I’m kind of torn about the number of police being down – Chicago cops can be really bad news, even me being a white male, regardless of legality, but the level of gang action in some parts of town, particularly the violence (bastards can’t shoot straight!) require some sort of response, and I’m not allowed to CC (though I have my FOID card and keep a rifle at home).

    IF (big if) we can clean up the merit cops and the raw bastards (I can deal with a little clean corruption honestly – I have trouble getting up in arms about a cop being paid under the table to call a particular tow truck from a scene as long as he doesn’t block another one from working) we could really use some more police presence here. Plus, we sold the parking meters, so they aren’t going to be writing those tickets much longer.

  16. As someone who has worked in politics in both states, I can attest to what Chapman is saying. I worked as a communications director during college for the Iowa General Assembly. The representatives were nice people, most of them still had that gleam in their eyes that showed they actually believed in what they were preaching. When I graduated, I moved back to Illinois and was offered a position with a state senator. I lasted two days. The only thing in his eyes were dollar signs.

  17. Every Democrat I’ve seen talking about this has gone out of his way to make it clear that Burris himself is a good guy and unconnected with the scandals.

    Well, except for the perjury and the fundraising for Blago, that is.

  18. My modest proposal, no company nor a person working for a company that is bidding or working on a government contract can give money, campaign funds or gifts to a politician. This is so we’re not asking the question is there a quid pro quo; the assumption must be that there is. As the saying goes, Caesar’s wife must be beyond suspicion. Of course nothing like this can pass the legislative process but it’s nice to dream.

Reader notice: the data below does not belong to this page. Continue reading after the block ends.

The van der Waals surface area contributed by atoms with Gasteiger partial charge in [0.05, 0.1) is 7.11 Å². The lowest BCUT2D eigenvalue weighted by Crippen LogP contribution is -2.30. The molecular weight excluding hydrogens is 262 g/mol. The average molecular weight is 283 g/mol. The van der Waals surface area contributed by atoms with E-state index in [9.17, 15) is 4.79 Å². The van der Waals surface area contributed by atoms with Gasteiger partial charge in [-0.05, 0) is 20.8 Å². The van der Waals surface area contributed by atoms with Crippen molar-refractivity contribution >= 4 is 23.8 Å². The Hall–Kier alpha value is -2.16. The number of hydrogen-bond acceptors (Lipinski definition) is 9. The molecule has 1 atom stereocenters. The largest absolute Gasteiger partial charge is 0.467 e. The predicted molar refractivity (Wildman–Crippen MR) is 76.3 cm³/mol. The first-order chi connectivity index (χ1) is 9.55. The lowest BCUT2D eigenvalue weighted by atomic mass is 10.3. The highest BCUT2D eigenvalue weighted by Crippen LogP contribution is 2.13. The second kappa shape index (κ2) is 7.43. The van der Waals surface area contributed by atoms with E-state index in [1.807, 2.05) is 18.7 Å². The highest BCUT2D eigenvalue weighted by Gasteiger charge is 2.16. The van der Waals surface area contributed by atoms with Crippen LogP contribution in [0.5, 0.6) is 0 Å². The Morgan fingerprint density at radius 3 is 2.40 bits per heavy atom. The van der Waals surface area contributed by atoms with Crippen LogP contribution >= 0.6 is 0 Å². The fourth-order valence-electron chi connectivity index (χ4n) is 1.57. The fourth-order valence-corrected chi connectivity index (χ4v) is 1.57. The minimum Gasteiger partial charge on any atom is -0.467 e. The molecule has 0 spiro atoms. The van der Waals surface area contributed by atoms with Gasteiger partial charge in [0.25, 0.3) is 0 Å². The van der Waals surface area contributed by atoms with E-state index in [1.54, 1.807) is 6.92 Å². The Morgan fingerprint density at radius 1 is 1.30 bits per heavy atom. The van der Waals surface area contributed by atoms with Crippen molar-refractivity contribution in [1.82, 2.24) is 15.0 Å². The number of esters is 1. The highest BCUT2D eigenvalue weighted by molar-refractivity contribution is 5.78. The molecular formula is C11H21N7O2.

19. Not practical H man; the solution is transparency — a searchable website where are potential conflicts of interest are posted for the public to see.

  20. “trailing only oregon…” i am proud to live in america’s least corrupt state. of course, our winters are six months long, and the only way the mayor of portland can keep warm is by making out with teenagers in the city hall men’s room…

    my own modest proposal: make illinois a territory rather than a state for ten years. no more senators or congressmen for awhile, no right to vote in federal elections, a governor appointed by the president. then we gradually re-introduce democracy at the rate they show they can handle it.

  21. Hey Bruce, can we add California, New York, and Massachusetts to that proposal?

  22. My modest proposal, no company nor a person working for a company that is bidding or working on a government contract can give money, campaign funds or gifts to a politician.

    1,000 people convicted for breaking existing law, and you expect one more law to make a difference?

    The real solution is much simpler. Voters need to elect honest politicians. Unfortunately for Illinois, one honest politician was killed by the mob, and the other one is in witness protection.

    The second best solution is kinnath’s transparency.

    It may surprise you to learn that Illinois does not rank as the least honest state in the country. According to an analysis of federal data on the 35 most populous states by the Corporate Crime Reporter, we come in 6th in public corruption convictions per capita.